Most families of drug-abusing adolescents are likely to experience multiple problems in addition to the adolescent's symptoms. Frequently, counselors complain that "this family has so many problems that I don't know where to start." In these cases, it is important for the counselor to carefully observe the distinction between "content" and "process" (see "Content Versus Process: A Critical Distinction," p. 13). Normally, families with many different problems (a multitude of contents) are unable to tackle one problem at a time and keep working on it until it has been resolved (process). These families move (process) from one problem to another (content) without being able to focus on a single problem long enough to resolve it. This is precisely how they become overwhelmed with a large number of unresolved problems. It is their process, or how they resolve problems, that is faulty. The counselor's job is to help the family keep working on (process) a single problem (content) long enough to resolve it. In turn, the experience of resolving the problem may help change the family's process so that family members can apply their newly acquired resolution skills to other problems they are facing. If the counselor gets lost in the family's process of shifting from one content/ problem to another, he or she may feel overwhelmed and, thus, be less likely to help the family resolve its conflicts.


In BSFT, the counselor plans the overall counseling strategy and the strategy for each session. "Planned" means that after the counselor determines what problematic interactions in the family are contributing to the problem, he or she then makes a clear and well-organized plan to correct them.

Content Versus Process: A Critical Distinction

In BSFT, the "content" of therapy refers to what family members talk about, including their explanations for family problems, beliefs about how problems should be managed, perspectives about who or what causes the problems, and other topics. In contrast, the "process" of therapy refers to how family members interact, including the degree to which family members listen to, support, interrupt, undermine, and express emotion to one another, as well as other ways of interacting. The distinction between content and process is absolutely critical to BSFT. To be able to identify repetitive patterns of interaction, it is essential that the BSFT counselor focus on the process rather than the content of therapy.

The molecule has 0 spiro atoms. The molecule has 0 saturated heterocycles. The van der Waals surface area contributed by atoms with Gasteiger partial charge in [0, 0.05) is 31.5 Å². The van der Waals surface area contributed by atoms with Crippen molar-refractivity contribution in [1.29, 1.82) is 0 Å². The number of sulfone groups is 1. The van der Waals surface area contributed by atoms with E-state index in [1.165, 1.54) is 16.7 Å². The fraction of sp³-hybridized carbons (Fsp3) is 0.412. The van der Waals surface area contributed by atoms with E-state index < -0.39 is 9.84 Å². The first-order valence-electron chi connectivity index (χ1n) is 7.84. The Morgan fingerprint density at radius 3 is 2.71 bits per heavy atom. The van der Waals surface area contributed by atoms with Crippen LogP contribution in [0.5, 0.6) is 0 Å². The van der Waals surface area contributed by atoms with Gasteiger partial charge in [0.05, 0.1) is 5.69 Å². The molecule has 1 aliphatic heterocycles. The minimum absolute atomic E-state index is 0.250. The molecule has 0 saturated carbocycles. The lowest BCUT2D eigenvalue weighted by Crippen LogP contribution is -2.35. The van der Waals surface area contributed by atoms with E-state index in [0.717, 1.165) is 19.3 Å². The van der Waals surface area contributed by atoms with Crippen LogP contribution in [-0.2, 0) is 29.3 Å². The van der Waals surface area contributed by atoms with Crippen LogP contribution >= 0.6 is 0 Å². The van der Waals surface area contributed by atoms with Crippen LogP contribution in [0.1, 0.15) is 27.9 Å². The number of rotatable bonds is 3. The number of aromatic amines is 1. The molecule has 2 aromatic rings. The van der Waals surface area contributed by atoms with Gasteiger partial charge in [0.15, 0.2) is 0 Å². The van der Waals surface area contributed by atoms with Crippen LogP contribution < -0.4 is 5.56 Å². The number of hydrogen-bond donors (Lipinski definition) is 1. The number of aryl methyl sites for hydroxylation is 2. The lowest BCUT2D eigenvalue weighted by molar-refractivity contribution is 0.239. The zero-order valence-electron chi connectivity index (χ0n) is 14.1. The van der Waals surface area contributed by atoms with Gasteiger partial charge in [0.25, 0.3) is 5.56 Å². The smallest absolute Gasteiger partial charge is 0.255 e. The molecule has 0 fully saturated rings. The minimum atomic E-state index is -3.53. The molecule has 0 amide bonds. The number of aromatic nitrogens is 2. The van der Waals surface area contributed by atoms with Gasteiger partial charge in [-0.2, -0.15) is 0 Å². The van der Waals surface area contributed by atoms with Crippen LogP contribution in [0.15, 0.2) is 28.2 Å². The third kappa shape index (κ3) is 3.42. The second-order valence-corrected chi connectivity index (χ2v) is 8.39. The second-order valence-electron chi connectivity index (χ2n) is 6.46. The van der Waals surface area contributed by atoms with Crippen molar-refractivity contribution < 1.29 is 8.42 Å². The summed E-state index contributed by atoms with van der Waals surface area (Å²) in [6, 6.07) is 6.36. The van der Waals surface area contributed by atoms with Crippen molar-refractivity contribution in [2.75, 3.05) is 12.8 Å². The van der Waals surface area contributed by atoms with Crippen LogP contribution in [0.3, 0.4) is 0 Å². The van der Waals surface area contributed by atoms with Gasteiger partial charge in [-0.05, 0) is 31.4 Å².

Process is identified by the behaviors that are involved in a family interaction. Nonverbal behavior is usually indicative of process as is the manner in which family members speak to one another.

Process and content can send contradictory messages. For example, while an adolescent may say, "Sure Mom, I'll come home early," her sarcastic gesture and intonation may indicate that she has no intention of following her mother's request that she be home early. Generally, the process is more reliable than the content because behaviors or interactions (e.g., disobeying family rules) tend to repeat over time, while the specific topic involved may change from interaction to interaction (e.g., coming home late, not doing chores, etc.).

The focus of BSFT is to change the nature of those interactions that constitute the family's process. The counselor who listens to the content and loses sight of the process won't be able to make the kinds of changes in the family that are essential to BSFT work. Frequently, a family member will want to tell the counselor a story about something that happened with another family member. Whenever the counselor hears a story about another family member, the counselor is allowing the family to trap him or her in content. If the counselor wants to refocus the session from content to process, when Mom says, "Let me tell you what my son did...," the counselor would say: "Please tell your son directly so that I can hear how you talk about this." When Mom talks to her son directly, the therapist can observe the process rather than just hear the content when Mom tells the therapist what her son did. Observations like these will help the therapist characterize the problematic interactions in the family.


Next Chapter

Therapy Manuals for Drug Abuse:
Manual 5